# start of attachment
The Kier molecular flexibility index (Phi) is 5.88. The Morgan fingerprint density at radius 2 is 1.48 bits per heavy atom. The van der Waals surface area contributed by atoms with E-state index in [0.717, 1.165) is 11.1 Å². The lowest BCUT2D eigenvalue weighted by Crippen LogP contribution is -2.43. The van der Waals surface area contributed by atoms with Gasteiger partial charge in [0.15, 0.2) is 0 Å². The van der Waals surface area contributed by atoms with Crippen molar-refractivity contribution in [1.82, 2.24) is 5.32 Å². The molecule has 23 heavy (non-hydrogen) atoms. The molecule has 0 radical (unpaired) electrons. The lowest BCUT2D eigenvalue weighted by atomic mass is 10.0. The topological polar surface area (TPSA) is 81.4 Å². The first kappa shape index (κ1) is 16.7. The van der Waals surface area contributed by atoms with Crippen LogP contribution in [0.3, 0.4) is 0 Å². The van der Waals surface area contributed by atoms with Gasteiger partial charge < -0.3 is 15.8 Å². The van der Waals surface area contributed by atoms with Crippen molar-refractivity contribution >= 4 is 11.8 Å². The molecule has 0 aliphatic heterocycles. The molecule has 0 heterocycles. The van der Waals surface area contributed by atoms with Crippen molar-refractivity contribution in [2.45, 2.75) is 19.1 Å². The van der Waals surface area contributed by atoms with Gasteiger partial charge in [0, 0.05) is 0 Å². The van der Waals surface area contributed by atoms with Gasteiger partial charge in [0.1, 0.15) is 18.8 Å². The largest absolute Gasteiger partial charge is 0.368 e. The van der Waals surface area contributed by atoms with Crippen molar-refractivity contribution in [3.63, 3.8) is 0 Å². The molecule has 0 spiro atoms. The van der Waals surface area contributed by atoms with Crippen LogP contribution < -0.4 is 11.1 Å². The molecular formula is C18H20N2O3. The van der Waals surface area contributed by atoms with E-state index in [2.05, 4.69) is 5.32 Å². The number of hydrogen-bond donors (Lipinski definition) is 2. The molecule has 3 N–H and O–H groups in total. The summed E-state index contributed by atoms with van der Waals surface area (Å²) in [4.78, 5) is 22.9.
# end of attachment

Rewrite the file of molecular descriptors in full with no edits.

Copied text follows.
The Kier molecular flexibility index (Phi) is 5.88. The Morgan fingerprint density at radius 2 is 1.48 bits per heavy atom. The van der Waals surface area contributed by atoms with E-state index in [0.717, 1.165) is 11.1 Å². The lowest BCUT2D eigenvalue weighted by Crippen LogP contribution is -2.43. The van der Waals surface area contributed by atoms with Gasteiger partial charge in [0.15, 0.2) is 0 Å². The van der Waals surface area contributed by atoms with Crippen molar-refractivity contribution in [1.82, 2.24) is 5.32 Å². The molecule has 23 heavy (non-hydrogen) atoms. The molecule has 0 radical (unpaired) electrons. The lowest BCUT2D eigenvalue weighted by atomic mass is 10.0. The topological polar surface area (TPSA) is 81.4 Å². The first kappa shape index (κ1) is 16.7. The van der Waals surface area contributed by atoms with Crippen LogP contribution in [0.3, 0.4) is 0 Å². The van der Waals surface area contributed by atoms with Gasteiger partial charge < -0.3 is 15.8 Å². The van der Waals surface area contributed by atoms with Crippen molar-refractivity contribution >= 4 is 11.8 Å². The molecule has 0 aliphatic heterocycles. The molecule has 0 heterocycles. The van der Waals surface area contributed by atoms with Crippen molar-refractivity contribution in [2.45, 2.75) is 19.1 Å². The van der Waals surface area contributed by atoms with Gasteiger partial charge in [0, 0.05) is 0 Å². The van der Waals surface area contributed by atoms with Gasteiger partial charge in [0.1, 0.15) is 18.8 Å². The largest absolute Gasteiger partial charge is 0.368 e. The van der Waals surface area contributed by atoms with Crippen molar-refractivity contribution in [3.63, 3.8) is 0 Å². The molecule has 0 spiro atoms. The van der Waals surface area contributed by atoms with Crippen LogP contribution < -0.4 is 11.1 Å². The molecular formula is C18H20N2O3. The van der Waals surface area contributed by atoms with E-state index in [2.05, 4.69) is 5.32 Å². The number of hydrogen-bond donors (Lipinski definition) is 2. The molecule has 3 N–H and O–H groups in total. The summed E-state index contributed by atoms with van der Waals surface area (Å²) in [4.78, 5) is 22.9.